As summertime school vacations begin to unfold, many teenagers are still scrambling to find a job. And while the market for teenage workers remains soft, opportunity can still be found if teens take on a resourceful approach.
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According to one job-search authority, while the interview and hiring process for seasonal positions may seem to have concluded, teens should not give up yet.
“Some employers may need more workers than they expected; others may have delayed hiring; and some may have discovered that one or more of those hired early were not a good fit,” said John A. Challenger, chief executive of global outplacement consultancy Challenger, Gray & Christmas, Inc.
Despite the somewhat-gloomy outlook on the summer job market for teens, further support has come from several employers like McDonald’s (MCD), Home Depot (HD), and Lowe’s (LOW), which have all announced seasonal hiring plans since March.
“Teen job seekers will definitely need help from the private sector. We still see a shortage of job opportunities for teens in the cash-strapped public sector, where taxpayer-funded park districts, public swimming pools, beaches, camps, etc., are likely to cut back on seasonal hiring,” said Challenger.
Last year, teen job seekers faced the weakest summer job market in decades. Employment among 16- to 19-year-olds increased by just 960,000 jobs, representing the lowest level of summer hiring since 1949, when teen employment increased by 932,000, according to data from the Bureau of Labor Statistics. The 960,000 increase marked a 17.5% reduction from 2009, when teen employment grew by 1,163,000.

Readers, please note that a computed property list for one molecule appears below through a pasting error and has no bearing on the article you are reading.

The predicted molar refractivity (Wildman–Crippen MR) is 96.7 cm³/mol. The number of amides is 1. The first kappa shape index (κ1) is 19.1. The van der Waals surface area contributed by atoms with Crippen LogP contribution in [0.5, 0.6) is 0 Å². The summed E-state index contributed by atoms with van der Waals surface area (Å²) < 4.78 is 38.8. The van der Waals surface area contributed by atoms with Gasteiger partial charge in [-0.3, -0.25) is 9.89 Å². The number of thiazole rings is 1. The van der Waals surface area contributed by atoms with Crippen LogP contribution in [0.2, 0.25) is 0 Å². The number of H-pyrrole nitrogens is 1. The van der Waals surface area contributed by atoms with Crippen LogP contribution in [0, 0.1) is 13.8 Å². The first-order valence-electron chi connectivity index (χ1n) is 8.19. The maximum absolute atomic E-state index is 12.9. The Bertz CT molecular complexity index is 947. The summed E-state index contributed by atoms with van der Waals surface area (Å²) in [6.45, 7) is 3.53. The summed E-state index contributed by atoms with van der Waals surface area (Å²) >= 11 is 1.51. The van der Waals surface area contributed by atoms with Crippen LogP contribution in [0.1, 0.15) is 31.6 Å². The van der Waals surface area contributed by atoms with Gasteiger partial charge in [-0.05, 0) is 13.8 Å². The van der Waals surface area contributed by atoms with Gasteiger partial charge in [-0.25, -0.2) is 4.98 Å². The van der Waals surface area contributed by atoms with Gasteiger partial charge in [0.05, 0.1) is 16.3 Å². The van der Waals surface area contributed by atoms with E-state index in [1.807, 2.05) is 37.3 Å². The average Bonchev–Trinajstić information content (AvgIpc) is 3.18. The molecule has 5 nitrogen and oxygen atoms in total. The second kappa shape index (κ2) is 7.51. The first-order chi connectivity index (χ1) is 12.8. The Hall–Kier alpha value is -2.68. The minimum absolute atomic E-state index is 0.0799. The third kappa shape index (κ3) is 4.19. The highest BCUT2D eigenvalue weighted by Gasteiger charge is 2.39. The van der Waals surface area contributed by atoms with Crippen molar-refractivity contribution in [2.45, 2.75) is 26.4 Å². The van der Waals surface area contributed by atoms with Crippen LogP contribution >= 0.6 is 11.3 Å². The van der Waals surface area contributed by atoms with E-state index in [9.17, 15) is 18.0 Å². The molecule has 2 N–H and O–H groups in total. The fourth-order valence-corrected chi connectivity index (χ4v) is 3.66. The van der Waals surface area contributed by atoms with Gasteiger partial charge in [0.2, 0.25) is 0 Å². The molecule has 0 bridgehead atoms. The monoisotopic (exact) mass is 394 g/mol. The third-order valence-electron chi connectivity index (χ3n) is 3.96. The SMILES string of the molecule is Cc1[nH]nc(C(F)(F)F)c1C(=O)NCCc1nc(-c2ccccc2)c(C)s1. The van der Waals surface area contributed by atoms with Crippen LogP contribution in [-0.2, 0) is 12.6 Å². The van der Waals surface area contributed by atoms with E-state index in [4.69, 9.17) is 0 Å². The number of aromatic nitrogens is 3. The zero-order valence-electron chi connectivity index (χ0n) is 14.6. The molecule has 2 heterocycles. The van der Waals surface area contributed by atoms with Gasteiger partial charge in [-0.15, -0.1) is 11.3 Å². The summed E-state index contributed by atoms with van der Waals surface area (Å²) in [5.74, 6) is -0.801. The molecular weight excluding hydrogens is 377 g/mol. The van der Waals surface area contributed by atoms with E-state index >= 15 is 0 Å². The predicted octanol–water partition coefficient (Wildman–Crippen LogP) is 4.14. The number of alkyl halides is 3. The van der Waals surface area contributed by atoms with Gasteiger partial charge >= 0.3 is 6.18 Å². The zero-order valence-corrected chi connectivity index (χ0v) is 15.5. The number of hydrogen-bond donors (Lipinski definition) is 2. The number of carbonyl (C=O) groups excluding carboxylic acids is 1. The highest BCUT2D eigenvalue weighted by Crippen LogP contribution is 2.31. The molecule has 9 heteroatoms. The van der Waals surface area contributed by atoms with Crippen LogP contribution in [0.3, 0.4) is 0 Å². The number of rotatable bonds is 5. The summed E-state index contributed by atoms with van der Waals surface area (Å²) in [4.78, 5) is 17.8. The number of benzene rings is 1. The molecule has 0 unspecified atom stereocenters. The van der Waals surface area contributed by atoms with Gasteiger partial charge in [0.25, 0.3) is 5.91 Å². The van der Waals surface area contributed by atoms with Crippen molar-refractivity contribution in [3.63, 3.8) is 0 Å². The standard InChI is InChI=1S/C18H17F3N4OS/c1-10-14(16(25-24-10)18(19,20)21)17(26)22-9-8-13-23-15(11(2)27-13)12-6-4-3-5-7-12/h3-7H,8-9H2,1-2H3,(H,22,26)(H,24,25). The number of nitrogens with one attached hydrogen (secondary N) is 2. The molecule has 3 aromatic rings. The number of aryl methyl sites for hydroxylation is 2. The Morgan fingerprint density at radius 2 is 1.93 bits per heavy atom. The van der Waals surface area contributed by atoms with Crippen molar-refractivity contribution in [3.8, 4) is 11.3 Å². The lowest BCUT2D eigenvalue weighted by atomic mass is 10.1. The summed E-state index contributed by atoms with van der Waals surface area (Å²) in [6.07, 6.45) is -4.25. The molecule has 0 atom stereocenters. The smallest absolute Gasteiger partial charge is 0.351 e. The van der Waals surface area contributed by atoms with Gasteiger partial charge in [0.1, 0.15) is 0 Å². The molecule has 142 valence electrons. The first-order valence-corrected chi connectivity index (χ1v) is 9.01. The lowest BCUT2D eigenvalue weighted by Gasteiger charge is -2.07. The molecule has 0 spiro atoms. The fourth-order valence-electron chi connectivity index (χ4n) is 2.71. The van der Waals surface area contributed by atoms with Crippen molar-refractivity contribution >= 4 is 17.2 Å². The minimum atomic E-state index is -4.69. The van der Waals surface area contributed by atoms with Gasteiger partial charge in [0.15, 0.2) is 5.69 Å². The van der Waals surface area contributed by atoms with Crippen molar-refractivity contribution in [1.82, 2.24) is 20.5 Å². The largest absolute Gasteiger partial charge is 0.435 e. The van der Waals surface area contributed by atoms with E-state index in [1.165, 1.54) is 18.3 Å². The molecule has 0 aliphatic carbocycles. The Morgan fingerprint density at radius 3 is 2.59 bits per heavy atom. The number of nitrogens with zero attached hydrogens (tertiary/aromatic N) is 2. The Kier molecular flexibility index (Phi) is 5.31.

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The annual peak in employment was hit in 2006, when employers hired more than 1.7 million teenagers during the summer, bringing total employment for this age group to 7,494,000 in July.
“The key to success for late-to-the-game teen job seekers will be an aggressive approach. Today’s tech-savvy teenagers are apt to conduct 90% of their job search on the Internet and submit applications online. However, nothing beats actually walking into a business, introducing yourself to the manager and asking about job opportunities,” advises Challenger, who emphasized that such a personal touch would distinguish potential employees from electronic candidates.
Teens still searching for summertime employment should call family and friends and search for odd hour or behind-the-scenes jobs not traditionally filled by teens. It is also essential for candidates to dress the part, and be persistent in visiting employers. Though it may seem late in the game, job seeking teenagers who are resourceful, open-minded, and presentable still have reason to be hopeful.